Google Maps Street View.
Above: The 1750s farmhouse, with a later addition. The farmhouse roof on the opposite side of this view, facing the barn, is the only surviving 18th-century, clay-tile roof in Lancaster County.
Lancaster County is filled with remarkable farmsteads, and the Isaac Long farm is uniquely remarkable, here, because of its important history and its historic architecture.
This farmstead it is the birthplace of the Church of the United Brethren in Christ. This church originated on this farm in 1767, and is a parent organization of today's United Methodist Church.
A historical marker near this barn explains, " Isaac Long's Barn / At this farm-barn site May 10, 1767, 1000 people gathered for a 'Great Meeting'. 'We are Brethren' exclaimed Rev. Philip W. Otterbein to [Mennonite] preacher Martin Boehm, the first two bishops of the Church of the United Brethren in Christ, organized thirty years later."
"Both the United Brethren in Christ Church, and The United Methodist Church trace part of their history to the 1767 meeting at this barn site."
Satellite View on Google Maps:(Right Pin: Isaac Long Farm. Left Pin: Long-Stahl Farm.)
View this farm in a larger Google map.
This farmstead is architecturally among the most significant Lancaster County farmsteads.
The Isaac Long barn was built in 1754, and the adjoining house was built around that same decade, by Mennonite immigrants Hans and Anna (Snavely) Long. The barn is the earliest-known, dated Pennsylvania-German barn. It has a lintel dated 1754. The barn originally was built as a Grundscheier barn, a ground barn, It has a vaulted cellar under the barn hill, and a rare, earlier cellar below the feed entry. The barn had a thatched roof until 1866.
The Germanic Clay-Tile Roof on the Long Farmhouse:
The Long farmhouse roof is a Lancaster County architectural landmark. This Germanic farmhouse has the only surviving 18th-century, clay-tile roof in Lancaster County. This stone house was built as two-story, central-chimney structure. The central fireplace was removed ca. mid-1800s. The farm has remained in the Long and Landis families to the present day.
Google Maps Satellite View.
Above: The Germanic clay-tile roof on the Long farmhouse, as seen on Google Maps satellite view (my arrow added). This is the only surviving 18th-century, clay-tile roof in Lancaster County.
Family Records of the Long Family who Built the Long Barn and House:
Above: Long family records in a 1748 Ephrata Martyrs' Mirror. Clarke Hess Collection.
These family records were penned in German script by Joseph Long, born 1727. Joseph was the son of the Longs who built the house and barn here at the Long Farm: Johannes Long and Anna (Snavely) Long.
Included are the birth records of Johannes and Anna, and the records of Joseph's siblings, plus the records of Joseph's children.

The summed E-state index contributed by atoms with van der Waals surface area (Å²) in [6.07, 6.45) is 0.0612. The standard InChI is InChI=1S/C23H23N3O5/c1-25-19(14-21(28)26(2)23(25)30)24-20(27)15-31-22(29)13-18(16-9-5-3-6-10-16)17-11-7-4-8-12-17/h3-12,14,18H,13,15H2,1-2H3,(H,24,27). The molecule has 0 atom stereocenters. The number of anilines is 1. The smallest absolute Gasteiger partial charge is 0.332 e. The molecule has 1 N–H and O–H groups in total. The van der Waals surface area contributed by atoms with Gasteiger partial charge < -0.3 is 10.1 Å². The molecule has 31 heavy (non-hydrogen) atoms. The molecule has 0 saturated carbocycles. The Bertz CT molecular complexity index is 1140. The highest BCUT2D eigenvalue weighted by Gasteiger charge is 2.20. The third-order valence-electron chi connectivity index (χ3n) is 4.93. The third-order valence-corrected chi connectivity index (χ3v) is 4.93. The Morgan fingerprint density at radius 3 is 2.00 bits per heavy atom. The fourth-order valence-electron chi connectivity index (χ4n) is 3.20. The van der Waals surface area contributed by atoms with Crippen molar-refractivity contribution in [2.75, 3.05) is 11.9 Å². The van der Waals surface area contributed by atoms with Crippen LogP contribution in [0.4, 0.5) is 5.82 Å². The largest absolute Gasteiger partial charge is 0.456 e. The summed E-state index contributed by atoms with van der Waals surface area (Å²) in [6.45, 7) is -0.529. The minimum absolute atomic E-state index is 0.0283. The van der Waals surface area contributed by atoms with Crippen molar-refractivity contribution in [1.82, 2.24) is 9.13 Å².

The first sentences translates "Anno 1693 the 10th day of June was my father Johannes Lang [Long] born into this world in Hessen Land [Germany] in the village Zennern. Anno 1706 in January was my mother Anna Schnebelin [Snavely] born into this world in Elsas [Alsace] in the village of Boesenbiesen [Alsace]." These records also explain that Johannes emigrated here in 1722 and that Anna emigrated in 1723.
A ca. 1897 Red Child's Dress,
Made for Katie H. Landis, the Seventh Generation of Longs and Landises Living on this Farm:
Above: Katie H. Landis (1896-1985) came from a long line of Mennonite farm families who lived on this Long / Landis farm. Her earliest relatives here were the immigrants Johannes Long and wife Anna (Schnebele) Long, who appear previously on this page. Her brother's descendants continue to farm these fertile fields.
When Katie grew up she married Arthur Witmer (1895-1965). Katie and Arthur are buried together at Willow Street Mennonite Cemetery.
The red wool dress was probably sewn by her mother, Annie B. (Hess) Landis (1861-1940). The dress was sold at the auction of Katie's daughter in 2000. (Red Dress: Clarke Hess Collection)
Photos of the Long Barn in 1941,
by the Historic American Buildings Survey:
Above: The 1754 date inscribed on a door of the Long Barn.
These terrific photographs of the Long Barn are compliments of President Roosevelt's New Deal. This was a works program created by the federal government during the Great Depression to help lift American workers out of unemployment. As part of this project, the National Park Service established the Historic American Buildings Survey (HABS) in 1933, to provide work for unemployed architects, draftsmen and photographers.
Some of Lancaster County's most historic buildings were photographed and documented during this time, including this Long Barn which was photographed by architect Charles H. Dornbusch. He later published the book Pennsylvania German Barns (1956).